BIPA, or the Illinois Biometric Information Privacy Act, is one of the strictest and most controversial US laws, which was passed in 2008. Codified as 740 ILCS/14 and Public Act 095-994 it defines biometric data as sensitive and introduces measures aimed at protecting it from unauthorized collection, storage, and illegal use.
BIPA became the first U.S. state regulation related to biometric data. Texas, Washington, and other states soon followed Illinois and passed similar legislation:
- Michigan, 2017 Bill Text MI H.B. 5019
- New Hampshire, 2017 Bill Text NH H.B. 523 (amended and passed in 2018 as NH H.B. 523)
- Alaska, 2017 Bill Text AK H.B. 72
- Montana, 2017 Bill Text MT H.B. 518 Key BIPA Definitions
Now, let’s move on to the definitions of the principal terms under BIPA.
Key BIPA definitions
BIPA stipulates how “private entities” operating in Illinois must collect, use, and share “biometric information” and “biometric identifiers” (collectively referred to as “biometric data”). It also introduces security requirements and establishes penalties for their breach.
A “private entity” is any individual, partnership, corporation, limited liability company, association, or another organized group.
Exclusions: financial institutions subject to the Gramm-Leach-Bliley Act of 1999, governmental entities and agencies, and contractors to governmental entities or agencies.
“Biometric information” is any information, “regardless of how it is captured, converted, stored, or shared,” based on an individual’s biometric identifier used to identify an individual.
Exclusions: any other data.
A “biometric identifier” is a retina or iris scan, fingerprint, voiceprint, a hand scan, or a facial geometry scan. The law expressly excludes certain data elements from the definition of a “biometric identifier.”
Exclusions: writing samples, photographs, tattoo descriptions, information captured in a healthcare setting or under HIPAA, etc.
Key BIPA provisions
Apart from defining key terms related to biometric data, BIPA contains provisions that companies dealing with biometrics should comply with.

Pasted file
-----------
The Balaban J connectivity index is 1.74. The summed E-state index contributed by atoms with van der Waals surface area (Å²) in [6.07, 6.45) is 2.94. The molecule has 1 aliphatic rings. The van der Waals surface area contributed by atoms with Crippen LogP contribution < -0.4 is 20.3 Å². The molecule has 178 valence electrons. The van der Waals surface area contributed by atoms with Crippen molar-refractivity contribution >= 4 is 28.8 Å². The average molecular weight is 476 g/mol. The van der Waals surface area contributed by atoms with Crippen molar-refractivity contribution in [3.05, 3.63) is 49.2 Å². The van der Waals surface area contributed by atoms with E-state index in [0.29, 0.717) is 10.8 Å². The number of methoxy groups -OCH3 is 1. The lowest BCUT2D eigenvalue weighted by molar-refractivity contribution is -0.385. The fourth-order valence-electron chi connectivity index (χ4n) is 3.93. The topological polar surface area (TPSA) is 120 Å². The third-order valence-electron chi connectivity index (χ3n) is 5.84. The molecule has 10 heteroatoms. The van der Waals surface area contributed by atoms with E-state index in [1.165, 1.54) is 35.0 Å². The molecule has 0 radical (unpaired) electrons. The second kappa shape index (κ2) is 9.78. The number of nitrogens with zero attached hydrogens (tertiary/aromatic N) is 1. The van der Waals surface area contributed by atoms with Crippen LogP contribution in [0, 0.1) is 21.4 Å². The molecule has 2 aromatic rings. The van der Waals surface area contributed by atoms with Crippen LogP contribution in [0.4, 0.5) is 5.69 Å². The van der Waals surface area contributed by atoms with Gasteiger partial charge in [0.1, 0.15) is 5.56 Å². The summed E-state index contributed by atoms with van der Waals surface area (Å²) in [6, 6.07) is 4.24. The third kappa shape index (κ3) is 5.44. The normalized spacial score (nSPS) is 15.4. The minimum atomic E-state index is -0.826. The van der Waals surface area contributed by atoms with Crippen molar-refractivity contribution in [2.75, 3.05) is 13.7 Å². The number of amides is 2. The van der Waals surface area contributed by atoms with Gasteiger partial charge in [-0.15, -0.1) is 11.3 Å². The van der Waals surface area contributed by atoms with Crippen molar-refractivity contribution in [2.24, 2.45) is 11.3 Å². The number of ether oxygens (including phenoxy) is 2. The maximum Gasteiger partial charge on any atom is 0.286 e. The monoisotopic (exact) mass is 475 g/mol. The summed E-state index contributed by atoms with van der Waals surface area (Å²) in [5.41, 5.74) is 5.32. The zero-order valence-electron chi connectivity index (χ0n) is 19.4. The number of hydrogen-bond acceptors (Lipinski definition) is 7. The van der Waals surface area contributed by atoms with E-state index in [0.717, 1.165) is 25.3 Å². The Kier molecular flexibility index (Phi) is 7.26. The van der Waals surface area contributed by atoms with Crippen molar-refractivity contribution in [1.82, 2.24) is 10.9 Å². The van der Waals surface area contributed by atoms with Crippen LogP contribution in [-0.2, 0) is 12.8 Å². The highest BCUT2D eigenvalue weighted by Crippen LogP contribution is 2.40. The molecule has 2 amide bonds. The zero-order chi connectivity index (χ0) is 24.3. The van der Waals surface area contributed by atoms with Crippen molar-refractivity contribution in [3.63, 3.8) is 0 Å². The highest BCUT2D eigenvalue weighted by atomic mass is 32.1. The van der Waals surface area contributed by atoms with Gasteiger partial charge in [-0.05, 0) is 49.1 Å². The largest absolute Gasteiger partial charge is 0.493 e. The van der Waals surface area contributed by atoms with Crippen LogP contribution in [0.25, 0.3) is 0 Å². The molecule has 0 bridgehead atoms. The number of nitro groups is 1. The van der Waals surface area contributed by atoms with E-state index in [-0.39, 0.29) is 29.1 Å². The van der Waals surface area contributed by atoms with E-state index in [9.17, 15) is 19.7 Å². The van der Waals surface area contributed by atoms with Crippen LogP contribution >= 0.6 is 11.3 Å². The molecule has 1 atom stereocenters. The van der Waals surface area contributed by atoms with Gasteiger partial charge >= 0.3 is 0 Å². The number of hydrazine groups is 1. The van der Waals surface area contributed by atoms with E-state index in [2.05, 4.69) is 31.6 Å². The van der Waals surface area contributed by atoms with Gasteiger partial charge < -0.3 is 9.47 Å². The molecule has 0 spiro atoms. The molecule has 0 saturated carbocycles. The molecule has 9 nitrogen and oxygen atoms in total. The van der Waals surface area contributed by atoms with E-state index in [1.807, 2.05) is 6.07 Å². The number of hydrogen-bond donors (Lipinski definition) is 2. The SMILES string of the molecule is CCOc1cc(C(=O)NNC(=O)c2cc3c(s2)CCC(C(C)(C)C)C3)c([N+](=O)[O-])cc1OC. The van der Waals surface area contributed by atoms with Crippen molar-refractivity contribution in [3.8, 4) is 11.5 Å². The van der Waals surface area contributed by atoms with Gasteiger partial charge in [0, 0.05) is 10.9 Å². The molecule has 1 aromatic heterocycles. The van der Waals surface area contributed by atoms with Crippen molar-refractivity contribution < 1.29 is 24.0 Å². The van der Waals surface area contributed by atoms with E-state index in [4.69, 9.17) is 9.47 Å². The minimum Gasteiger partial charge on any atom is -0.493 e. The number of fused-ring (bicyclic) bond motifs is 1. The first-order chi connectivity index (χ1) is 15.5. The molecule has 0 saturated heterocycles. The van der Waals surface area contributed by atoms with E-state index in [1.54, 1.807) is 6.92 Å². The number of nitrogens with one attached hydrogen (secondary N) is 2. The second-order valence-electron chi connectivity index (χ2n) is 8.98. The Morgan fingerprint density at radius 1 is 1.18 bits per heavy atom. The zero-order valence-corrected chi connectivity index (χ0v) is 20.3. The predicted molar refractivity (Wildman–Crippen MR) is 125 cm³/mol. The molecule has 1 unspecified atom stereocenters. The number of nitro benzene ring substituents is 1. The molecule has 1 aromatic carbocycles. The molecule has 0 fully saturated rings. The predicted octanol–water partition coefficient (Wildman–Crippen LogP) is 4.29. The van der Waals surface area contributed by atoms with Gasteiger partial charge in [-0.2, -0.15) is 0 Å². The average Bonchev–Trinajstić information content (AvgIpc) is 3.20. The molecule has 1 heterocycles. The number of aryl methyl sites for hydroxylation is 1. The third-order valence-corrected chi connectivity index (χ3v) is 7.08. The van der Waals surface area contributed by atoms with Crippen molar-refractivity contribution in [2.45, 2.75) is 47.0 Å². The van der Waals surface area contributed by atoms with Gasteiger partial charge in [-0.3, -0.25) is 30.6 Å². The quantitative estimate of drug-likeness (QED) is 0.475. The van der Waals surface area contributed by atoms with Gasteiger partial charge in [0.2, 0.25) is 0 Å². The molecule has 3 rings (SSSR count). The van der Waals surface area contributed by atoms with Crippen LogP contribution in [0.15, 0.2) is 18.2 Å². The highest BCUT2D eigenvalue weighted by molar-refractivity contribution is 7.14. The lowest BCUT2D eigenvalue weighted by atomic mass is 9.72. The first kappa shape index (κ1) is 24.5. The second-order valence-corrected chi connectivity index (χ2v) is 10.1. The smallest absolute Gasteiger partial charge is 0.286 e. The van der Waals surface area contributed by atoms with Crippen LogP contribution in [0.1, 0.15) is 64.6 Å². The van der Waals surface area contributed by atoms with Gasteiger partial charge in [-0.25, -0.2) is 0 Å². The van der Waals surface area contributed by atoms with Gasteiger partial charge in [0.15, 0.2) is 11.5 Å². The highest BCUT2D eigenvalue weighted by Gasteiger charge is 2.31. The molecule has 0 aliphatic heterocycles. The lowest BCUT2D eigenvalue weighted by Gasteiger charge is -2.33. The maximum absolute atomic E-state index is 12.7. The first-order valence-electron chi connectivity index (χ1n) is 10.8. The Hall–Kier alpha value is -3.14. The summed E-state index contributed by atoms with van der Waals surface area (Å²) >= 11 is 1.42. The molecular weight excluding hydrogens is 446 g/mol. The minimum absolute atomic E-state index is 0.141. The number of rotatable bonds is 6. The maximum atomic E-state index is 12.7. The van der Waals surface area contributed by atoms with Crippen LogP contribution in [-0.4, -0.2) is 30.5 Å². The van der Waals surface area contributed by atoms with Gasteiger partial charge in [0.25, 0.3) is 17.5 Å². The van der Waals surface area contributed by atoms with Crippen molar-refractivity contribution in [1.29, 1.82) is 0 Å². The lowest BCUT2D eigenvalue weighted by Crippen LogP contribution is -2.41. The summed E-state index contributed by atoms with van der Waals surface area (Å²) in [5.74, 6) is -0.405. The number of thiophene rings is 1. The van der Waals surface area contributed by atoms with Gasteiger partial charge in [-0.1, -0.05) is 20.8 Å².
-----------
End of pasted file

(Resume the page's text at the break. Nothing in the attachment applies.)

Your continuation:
- An informed, authorized consent of an individual should be obtained prior to the collection of biometric data.
- Private entities are not allowed to “disclose, redisclose, or otherwise disseminate” biometric data without the informed authorized consent of its owner unless it’s required by law.
- Private entities can’t profit from the biometric data even if it has been permitted by the data owner.
- Private entities dealing with biometric data are obliged to develop a policy and introduce standards and schedules in relation to the handling, usage, and destruction of biometric data. This policy should be available to the public. No biometric data can be kept for longer than 3 years after the last interaction of the individual with the entity.
- Each BIPA violation may result in recovering actual and liquidated damages to the aggrieved individual.
So, how much will non-compliance with BIPA cost you?
A private right of action enables any aggrieved individual to receive liquidated or actual damages of $1,000. Actual damages for negligent BIPA violations can be up to $5,000, for intentional or reckless violations. This is all without mentioning the attorney’s fees.
Best practices of handling biometric data under BIPA
It’s high time all businesses put in place strong and flexible biometric privacy compliance programs. Below, you’ll find the basic steps you can start with to minimize the risk of receiving a class action suit for purported BIPA violations.
- Make sure that your company collects and stores biometric data, as defined under the Illinois legislation.
- Exclude any excessive data which is not needed to achieve your company’s and your customer’s goals.
- Establish a plan for the collection, storage, accessing, and destruction of biometric data and introduce relevant procedures.
- Amend your incident response form to inform your customers of the possible leak of biometric information.
- Implement security safeguards that cover all areas where this information may be stored – third-party vendors, backup files, devices, etc.
With more and more companies using biometric data to onboard their customers, regulators worldwide have set strict requirements on how this data can be collected and stored.
While laws like BIPA and the CCPA are federal laws that apply to only one state, in the future, the U.S. plans to create a national regulation with severe punishments for non-compliance that could reach $5,000 for a single violation.